Roses for clay soil
Rose plants will thrive on clay soils that have been improved with plenty of well rotted organic matter such as compost, leaf mould or bark chippings. Whilst clay soils can be heavy and a little harder to work, they contain a high level of nutrients and minerals that roses need to flower at their best. On heavy clay its particularly important to mulch your roses annually to help ease soil compaction and increase drainage so the roots don’t become waterlogged. You don’t need to dig mulch in – worms, insects and microorganisms will help take the material down into the soil for you. Applying a thick annual mulch in this way may take a few years but be consistent with it for best results, making sure to keep mulch 6cm (2 inches) away from the stems of your roses each time you mulch to avoid any issues with infection and disease.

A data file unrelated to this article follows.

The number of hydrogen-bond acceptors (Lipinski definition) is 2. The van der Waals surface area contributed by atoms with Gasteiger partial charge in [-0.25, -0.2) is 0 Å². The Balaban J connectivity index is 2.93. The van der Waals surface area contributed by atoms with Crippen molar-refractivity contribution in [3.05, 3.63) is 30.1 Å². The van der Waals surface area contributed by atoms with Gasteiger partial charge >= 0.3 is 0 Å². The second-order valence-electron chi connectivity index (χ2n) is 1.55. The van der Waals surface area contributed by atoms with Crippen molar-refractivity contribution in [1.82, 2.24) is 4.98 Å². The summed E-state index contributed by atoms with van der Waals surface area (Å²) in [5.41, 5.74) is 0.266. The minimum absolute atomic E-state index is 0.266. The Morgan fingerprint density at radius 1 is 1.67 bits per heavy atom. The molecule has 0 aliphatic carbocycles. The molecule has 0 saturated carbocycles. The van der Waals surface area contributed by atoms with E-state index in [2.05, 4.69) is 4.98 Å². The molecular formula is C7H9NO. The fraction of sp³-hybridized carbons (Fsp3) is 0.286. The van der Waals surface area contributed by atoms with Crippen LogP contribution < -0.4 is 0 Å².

Roses do require lots of water but equally they need well draining soil as the roots are susceptible to root rot, so trying to garden on heavy clay soil that naturally “puddles” and lies wet without first improving the composition is unlikely to produce good results. Avoid walking on clay soils when they’re wet to avoid compacting your soil and making it even heavier. Instead, use wooden boards to spread your weight as you move around the borders. Always follow the golden rule of never digging or planting when the ground is frozen or waterlogged and before the start of the winter, leave the soil surface in ridges so the frost will help break up the clumps for you.